However, on the one hand, the increasing uncertainty of the context surrounding retirement (Feldman and Beehr, 2011) has made the decision to retire more challenging. Secondly, these theoretical models differ with regard to the weight attributed to each contributing factor and consequently underline the difficulty of identifying the complexity of the individual retirement decision process. To clarify the multi-factorial nature of this process, the literature distinguishes between the push and pull factors influencing older workers' decisions to retire (Feldman, 1994; Adams and Beehr, 2003; Noone et al., 2013). Push factors have been defined as negative considerations that induce older workers to retire, such as excessive workload (Kim and Feldman, 1998). By contrast, pull factors are typically positive considerations that motivate older workers to retire, such as the desire to pursue voluntary activities (Shultz et al., 1998; Van Oorschot and Jensen, 2009). In brief, consensus has been reached that the act of retirement is based upon different types of reason linked to both current and future life, which interact in complex ways to influence a person's anticipation and intention to retire (e.g., Shultz et al., 1998; Van Oorschot and Jensen, 2009). But while the studies based on the Push Pull framework have investigated the factors that lead workers to retire (i.e., levers to the retirement decision), they have not examined why people choose to continue working (i.e., barriers to the retirement decision).
Mullet et al. (2000) were the first authors to examine both present vs. future levers and present vs. future barriers in the decision-making process of young French people deciding whether or not to study or work abroad. To that end, they added two other dimensions to those cited above, namely anti-push and anti-pull factors. The anti-push factor has been conceptualized as attachment to the present situation, and the anti-pull factor as the perceived costs and risks of the future situation. In summary, the authors emphasized that this model was particularly relevant for understanding a complex decision process, whatever the context.
More recently, two self-report instruments based on this theoretical push pull anti-push anti-pull model have been developed in the specific area of career termination, in order to explain (1) the retirement decision process of competitive athletes (Fernandez et al., 2006) and (2) the retirement decision process of entrepreneurs (Chevalier et al., 2013). The findings of these new reliable instruments emphasize the suitability of the push pull anti-push anti-pull model to improve understanding of the retirement process by examining the positive and negative aspects of both the present and the future situation (Chevalier et al., 2017). However, the pattern of reasons for retirement is obviously linked to the characteristics of the populations studied. Consequently, precise assessment of the structure of the reasons that lead workers to retire from employment requires a relevant, specific tool based on the push pull anti-push anti-pull framework. This type of multidimensional tool could help account for the complex process of deciding to retire by showing how an employee may for example be pulled to retirement by the desire to discover new opportunities, and at the same time be afraid of feeling useless without employment (i.e., anti-pull factor). Conversely, workers may be pushed toward retirement because of company restructuring, and at the same time feel convinced that they could still be useful for the company (i.e., anti-push factor).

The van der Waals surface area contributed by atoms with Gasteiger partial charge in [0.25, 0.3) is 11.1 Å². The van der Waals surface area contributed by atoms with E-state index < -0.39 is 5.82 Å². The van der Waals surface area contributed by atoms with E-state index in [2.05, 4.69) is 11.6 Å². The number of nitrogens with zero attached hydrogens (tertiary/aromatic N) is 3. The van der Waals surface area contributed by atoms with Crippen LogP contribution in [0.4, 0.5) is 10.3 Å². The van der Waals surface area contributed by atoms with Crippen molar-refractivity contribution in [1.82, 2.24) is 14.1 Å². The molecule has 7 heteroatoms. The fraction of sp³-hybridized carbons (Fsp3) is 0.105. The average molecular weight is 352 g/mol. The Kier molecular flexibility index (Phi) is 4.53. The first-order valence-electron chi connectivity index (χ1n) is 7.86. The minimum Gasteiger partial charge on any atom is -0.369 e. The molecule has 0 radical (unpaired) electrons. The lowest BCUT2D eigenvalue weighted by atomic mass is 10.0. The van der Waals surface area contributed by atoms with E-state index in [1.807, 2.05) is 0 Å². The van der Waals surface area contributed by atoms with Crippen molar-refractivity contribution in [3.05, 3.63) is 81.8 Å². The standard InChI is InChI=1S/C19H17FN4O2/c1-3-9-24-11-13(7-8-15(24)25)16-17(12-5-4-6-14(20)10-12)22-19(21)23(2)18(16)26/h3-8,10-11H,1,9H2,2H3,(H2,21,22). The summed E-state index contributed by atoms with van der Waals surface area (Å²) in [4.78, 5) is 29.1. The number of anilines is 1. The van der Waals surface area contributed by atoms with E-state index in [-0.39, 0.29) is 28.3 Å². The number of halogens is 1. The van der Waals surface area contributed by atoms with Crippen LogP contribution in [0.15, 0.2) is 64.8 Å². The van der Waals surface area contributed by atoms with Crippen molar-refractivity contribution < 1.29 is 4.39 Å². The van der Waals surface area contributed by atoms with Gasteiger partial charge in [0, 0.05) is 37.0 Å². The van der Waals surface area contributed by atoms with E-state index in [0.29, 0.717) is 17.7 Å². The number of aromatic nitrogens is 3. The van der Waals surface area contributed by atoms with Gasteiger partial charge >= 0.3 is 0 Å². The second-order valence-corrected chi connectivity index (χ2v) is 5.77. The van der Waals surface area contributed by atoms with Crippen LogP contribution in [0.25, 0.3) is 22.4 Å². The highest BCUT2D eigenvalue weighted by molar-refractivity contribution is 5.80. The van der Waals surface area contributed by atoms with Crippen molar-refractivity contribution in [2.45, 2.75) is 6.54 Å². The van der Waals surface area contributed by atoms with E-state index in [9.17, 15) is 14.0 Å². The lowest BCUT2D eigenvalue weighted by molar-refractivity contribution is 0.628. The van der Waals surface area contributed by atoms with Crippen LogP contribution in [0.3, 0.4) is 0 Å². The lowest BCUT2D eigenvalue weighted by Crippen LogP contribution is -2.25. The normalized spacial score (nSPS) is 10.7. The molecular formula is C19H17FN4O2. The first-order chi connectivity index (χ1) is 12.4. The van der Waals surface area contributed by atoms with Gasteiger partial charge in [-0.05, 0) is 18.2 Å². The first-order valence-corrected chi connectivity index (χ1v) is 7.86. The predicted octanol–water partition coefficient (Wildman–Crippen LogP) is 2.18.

Thus, the primary aim of this study was to develop a measure that could be used in future research for in-depth study of the psychological management of career termination. To date, studies about the determinants of the retirement decision process have mainly focused on a subset of dimensions identified by the researchers, without taking into account the findings of empirical studies that the retirement decision is the result of an interaction and balance between push, pull, anti-push, and anti-pull factors. This new tool could also be very useful for career counselors who help workers prepare for retirement, enabling them to diagnose the importance of each factor in the retirement decision and consequently to set up more targeted counseling strategies.
The Present Research
The aim of the present research was to develop and validate a new instrument to assess the subjective reasons underlying workers' retirement decisions. This inventory, based on the push pull anti-push anti-pull model, was named the Workers' Retirement Motivations Inventory (WRMI). The development and validation procedure included six studies involving a total of 1,898 French workers close to retirement (aged over 50) from various sectors (e.g., business, industry or service). The first study (i.e., pilot study) aimed to create a pool of items intended to constitute the frame of the WRMI for subsequent testing. The second study involved a test of the factor structure and the construct validity of the items. In the third study, the factorial structure of the 20-item inventory was tested with a new sample using confirmatory factor analysis (CFA). The fourth study evaluated the impact of social desirability on responses to the WRMI, and simultaneously investigated its test-retest reliability. The fifth study analyzed the measurement invariance of the inventory across several individual characteristics (i.e., gender, marital status, contract, age, and tenure). Finally, study 6 examined the predictive validity of the WRMI. Data were gathered from 2015 to 2017. Apart from the first qualitative study, participants completed the scales via an online inventory. The ethical conditions were the same for all the studies. According to local regulations, no formal ethical scrutiny was required, as no ethics committee existed in the institution at the time of these studies. However, participation was voluntary and participants gave their informed consent. They were told that their answers would remain anonymous and confidential and that they could withdraw from the study at any time.